Tag Archives: 880

Liveblog: Street and bicycle improvements Lake Merrit BART/Chinatown

What Lake Merritt/Chinatown junction could look like with enough pre-2007 level economic development. Photo by me near Tokyo circa 200?

Since VSmoothe is out to lunch and I’ve also been out to lunch… here’s transcript of tonight’s Planning Commission meeting about the Lake Merritt Specific Area Plan.  Good to see a lot of you Oakland blogospherians at the podium. By the way, this blog is mistitled a bit. It’s about redeveloping the Lake Merritt/Laney College/South Chinatown area, not just putting in street and bike improvements. But I’m not going to change the title now.  My smartass commentary below is inside [brackets].

Highlights:

  • pro-development/ economic boost people
  • safety, transportation and land use are (duh) major issues
  • no big vision other than defining Chinatown properly with Gate, branding, like other Chinatowns around the world. (in itself, a bit of a vision)  renaming Lake Merrit BART Station as Laney-Chinatown station or similar would be a big help.  Connectivity is lacking in the area for pedestrians, though not for cars and buses (the lake physically pushes central – east oakland traffic thru Chinatown, affecting residents)
  • plan should partly heal the scars of 1950s freeway and BART infrastructure “progress” — of which the urban fabric was torn apart, like 980 connector through “black wall street” west of uptown.
  • 880 is a major contributor to air pollution afflicting residents, and its dank underbelly is a block between Jack London and Lake Merritt BART as well as Old Town, Downtown, Chinatown.
  • large actors (Laney, BART) haven’t written strong comments yet except Alameda County, which was critical.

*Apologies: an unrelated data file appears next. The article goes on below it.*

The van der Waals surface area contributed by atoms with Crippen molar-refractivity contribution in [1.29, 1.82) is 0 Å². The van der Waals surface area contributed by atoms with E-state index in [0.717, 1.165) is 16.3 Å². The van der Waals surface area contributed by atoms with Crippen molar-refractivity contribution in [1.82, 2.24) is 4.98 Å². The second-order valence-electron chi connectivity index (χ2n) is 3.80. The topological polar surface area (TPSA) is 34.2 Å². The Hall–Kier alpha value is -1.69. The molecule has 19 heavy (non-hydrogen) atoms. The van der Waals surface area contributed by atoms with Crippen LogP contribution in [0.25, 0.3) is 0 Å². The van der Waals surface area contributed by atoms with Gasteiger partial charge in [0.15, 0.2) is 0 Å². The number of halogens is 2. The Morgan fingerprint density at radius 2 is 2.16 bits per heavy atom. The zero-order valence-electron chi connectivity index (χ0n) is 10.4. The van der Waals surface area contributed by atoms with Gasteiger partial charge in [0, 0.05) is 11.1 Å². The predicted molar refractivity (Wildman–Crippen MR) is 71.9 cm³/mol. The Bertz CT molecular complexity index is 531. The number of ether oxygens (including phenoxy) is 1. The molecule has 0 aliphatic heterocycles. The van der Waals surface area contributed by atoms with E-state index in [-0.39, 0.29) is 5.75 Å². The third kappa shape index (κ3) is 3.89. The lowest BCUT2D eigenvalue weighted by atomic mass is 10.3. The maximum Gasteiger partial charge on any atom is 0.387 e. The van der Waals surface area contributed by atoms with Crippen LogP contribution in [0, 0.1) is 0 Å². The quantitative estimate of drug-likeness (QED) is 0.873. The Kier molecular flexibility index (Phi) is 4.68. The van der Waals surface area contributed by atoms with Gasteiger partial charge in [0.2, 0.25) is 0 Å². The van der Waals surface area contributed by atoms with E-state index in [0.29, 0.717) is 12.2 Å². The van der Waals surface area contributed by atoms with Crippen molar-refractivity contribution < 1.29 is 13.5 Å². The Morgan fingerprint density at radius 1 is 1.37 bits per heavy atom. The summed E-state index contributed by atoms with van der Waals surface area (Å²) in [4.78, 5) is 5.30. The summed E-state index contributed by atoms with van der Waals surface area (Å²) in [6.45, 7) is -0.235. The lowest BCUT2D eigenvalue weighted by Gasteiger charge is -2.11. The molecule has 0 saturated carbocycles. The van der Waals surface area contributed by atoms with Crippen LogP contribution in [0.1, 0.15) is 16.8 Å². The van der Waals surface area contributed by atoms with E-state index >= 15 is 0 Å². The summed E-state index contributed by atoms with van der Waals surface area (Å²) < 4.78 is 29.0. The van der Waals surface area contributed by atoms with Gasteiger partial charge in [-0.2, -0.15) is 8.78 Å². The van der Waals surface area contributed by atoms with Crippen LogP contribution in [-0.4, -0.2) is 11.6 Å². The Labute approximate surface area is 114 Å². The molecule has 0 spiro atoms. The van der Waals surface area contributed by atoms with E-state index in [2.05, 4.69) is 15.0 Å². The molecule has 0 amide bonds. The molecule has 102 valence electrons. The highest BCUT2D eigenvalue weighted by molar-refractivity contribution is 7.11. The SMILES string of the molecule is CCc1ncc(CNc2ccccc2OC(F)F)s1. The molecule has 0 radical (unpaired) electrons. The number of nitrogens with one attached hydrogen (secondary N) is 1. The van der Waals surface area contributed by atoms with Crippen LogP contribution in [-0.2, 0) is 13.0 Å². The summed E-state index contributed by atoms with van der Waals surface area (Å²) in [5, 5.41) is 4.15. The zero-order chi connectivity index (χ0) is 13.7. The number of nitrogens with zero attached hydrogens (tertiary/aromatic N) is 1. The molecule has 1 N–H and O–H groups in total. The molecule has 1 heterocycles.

• development should incorporate and fund community benefits — including pedestrian and cyclist safety (lighting, striping), two-way and narrower streets which nobody doubts, but also affordable housing of which there is contention between regular folks and developers
  • most people in favor of taller buildings for economic expediency, climate protection, fulfulling sb375 TOD growth mandate, funding of community benefits
  • for whatever reason city council wants SAP moved quickly to finish up by end of 2012 (in time for elections?)

Go back in time, live on KTOP:

http://www2.oaklandnet.com/Government/o/CityCouncil/s/VideoArchive/index.htm

Tonight’s city hall presentation is a nice follow-up to my previous post from March 2011 about the  Lake Merrit BART Station improvement plan area.

Liveblog:

7:20PM: Joint statement by Oakland Chinatown Chamber of Commerce (Alan) and another business group: Plan needs revision to link BART/Laney area with Chinatown. Not be a barrier between the two. Mechanism for growing small biz. Needs to prioritize pedestrian level lighting, not just striping bike lanes. Desiring zoning for a multiplicity of businesses. (multi-use zoning) [completely agree with multi-use zoning] Chinatown Biz Community views development as: CC is vital part of Oakland not just a tourist spot. [agree] Contributes $MM sales tax revenue to city…

Continue reading

Lake-Chinatown wasteland remediation meeting notes

3/5/11

Notes from Lake Merritt BART station & BART HQ neighborhood design charette

New Oaktown Backgrounder: The area between the lake and the SFBay estuary has always been in flux but for the past several decades has felt like a sad environment with nobody outside. The main park in the area is habited by homeless and transients, though sometimes with children and tai chi practicing elderly too. Continue reading

Weekly comments: Weatherization First; JLS Update

What Jack London Sq looks like today: 1989 SF Ferry Plaza

  • Oakland’s “Cali First” solar incentive funding program to begin June 2010
  • Jack London Square coming up roses… at snail’s pace. (perchance what they mean by ‘slow food’? 😉

KenO Reporting from Uptown…

I read today that City of Oakland has finally approved city-financed residential homeowner solar installation. Whoopee, we are finally up to par with City of Berkeley’s BerkeleyFIRST solar residential loan program.

I want to stress that while I love wind-solar-geothermal, these are not the cheapest energy programs available.  The cheapest home heating/cooling energy we have is Conservation.  That means, adding foam insulation with high R-values to apartment and SFH walls, roofs, caulking and taping leaky doorframes and electric outlets, and adding double-pane windows. (A prime candidate crying for implementation of this is the up-in-the-air Thai restaurant Sawooei in El Cerrito. Their slumlord won’t fix the front door which doesn’t shut all the way, right next to a gas-burning furnace heater, not to mention install 2-pane windowage. Comedy for energy nerds!)  The point is to avoid needing to use energy in the first place. Continue reading